Jenni Rivera case: Allegations of police theft shock mourning fans
As Jenni Rivera's family in Los Angeles planned memorial arrangements Friday, the singer's fans have been shocked by allegations that two Mexican police officers stole personal belongings from the crash site where her plane went down.
Fans continue to stand vigil outside the Lakewood home of Rivera's family. Her remains were brought back to L.A. and memorials are pending.
Aide Gonzalez, 38, of Compton, said she and her sister, Cecilia Luna, of Lynwood, arrived about 8:30 a.m. Friday to bid farewell to a woman who they said inspired them to move past any struggles.
"I loved her songs; they were about love, her sufferings and good times." Gonzalez said. "We didn't know her as a friend. But through her songs, you, as a woman, identified with her," Gonzalez said, holding her 3-year-old son, Jesse.
She said she came to Lakewood because she wanted to have one final memory of the star.
Driving slowly and stopping by to shoot video of the memorial site, Francis Ubeda of Long Beach said she came to say goodbye.
"She inspired me," Ubeda said. "Despite her sufferings, she fought hard to move past them."Authorities told Mexican media that "victims' belongings" were found at the homes of the two officers. The Associated Press reported that one of the officers allegedly took graphic photos of the crash site, including of body parts.
Rivera's plane plummeted nose-first Sunday, 28,000 feet in 30 seconds, leaving its wreckage -- and the remains of Rivera and six others -- splayed across the side of the mountain like a wash of pebbles.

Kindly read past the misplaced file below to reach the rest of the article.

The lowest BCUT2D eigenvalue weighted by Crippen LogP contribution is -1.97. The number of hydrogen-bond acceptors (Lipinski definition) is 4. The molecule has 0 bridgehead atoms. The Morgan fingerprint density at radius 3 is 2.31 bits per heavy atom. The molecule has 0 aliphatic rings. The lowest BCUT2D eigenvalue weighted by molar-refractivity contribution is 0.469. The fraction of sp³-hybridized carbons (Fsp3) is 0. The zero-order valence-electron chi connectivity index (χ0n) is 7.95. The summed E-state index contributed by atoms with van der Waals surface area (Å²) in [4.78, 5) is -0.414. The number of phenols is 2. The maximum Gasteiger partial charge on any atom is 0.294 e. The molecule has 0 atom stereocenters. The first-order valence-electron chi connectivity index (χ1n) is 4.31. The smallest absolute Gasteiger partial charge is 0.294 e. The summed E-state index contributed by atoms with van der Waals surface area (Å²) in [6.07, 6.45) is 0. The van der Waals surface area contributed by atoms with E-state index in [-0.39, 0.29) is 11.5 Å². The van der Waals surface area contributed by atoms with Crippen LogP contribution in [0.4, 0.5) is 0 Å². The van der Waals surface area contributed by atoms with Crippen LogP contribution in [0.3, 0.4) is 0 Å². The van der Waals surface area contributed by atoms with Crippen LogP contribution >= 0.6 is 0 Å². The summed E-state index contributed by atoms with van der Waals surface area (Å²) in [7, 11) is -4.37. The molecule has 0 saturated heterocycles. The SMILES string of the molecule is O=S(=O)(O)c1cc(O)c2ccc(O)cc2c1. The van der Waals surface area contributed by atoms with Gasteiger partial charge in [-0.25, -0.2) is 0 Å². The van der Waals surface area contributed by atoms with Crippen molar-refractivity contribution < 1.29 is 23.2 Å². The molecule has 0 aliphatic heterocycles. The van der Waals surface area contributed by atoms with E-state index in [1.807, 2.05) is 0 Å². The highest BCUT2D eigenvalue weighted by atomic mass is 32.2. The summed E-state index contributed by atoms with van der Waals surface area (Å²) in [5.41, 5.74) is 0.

Authorities have been combing the area for clues ever since, though they said they have not determined the cause of the crash.
Rivera, 43, a mother of five and overseer of a growing international business empire, was killed when the jet crashed early Sunday morning near Iturbide, Mexico.
Authorities have said that Rivera’s camp chartered the flight from Starwood Management to ferry her from a performance in Monterrey, Mexico, to an appearance near Mexico City.
In a telephone interview from Mexico City, an executive at the firm, Christian E. Esquino Nunez, said the Learjet 25 was perfectly maintained. Esquino, 50, said he believes that the 78-year-old pilot suffered a heart attack or was incapacitated in some other way, and that a "green" co-pilot was unable to save the plane."We're all grieving," said Esquino, who described himself as the operations manager of the company. "I'm definitely very sorry that this happened." Esquino said maintenance and safety issues "had nothing to do with the accident." He said the 1969 Learjet had been based and maintained in Houston for the last 10 years, and underwent a top-to-bottom inspection this summer.
The same plane, according to U.S. aviation records, sustained "substantial" damage in 2005 when a fuel imbalance left one wing tip weighing as much as 300 pounds more than the other. The unnamed pilot, despite having logged more than 7,000 hours in the air, lost control while landing in Amarillo, Texas, and struck a runway distance marker. No one was injured.
Esquino called that accident "minor" and said the plane had flown without issue for 1,000 hours since then. He said the only conceivable explanation for the crash is that the pilot, Miguel Perez Soto, was incapacitated. He said that although the Learjet was a fine airplane, "it has some critical characteristics."
“Once it gets out of normal flight mode ... it's hard to recover," said Esquino, himself a pilot for many years.
-- Ruben Vives in Lakewood and Adolfo Lopez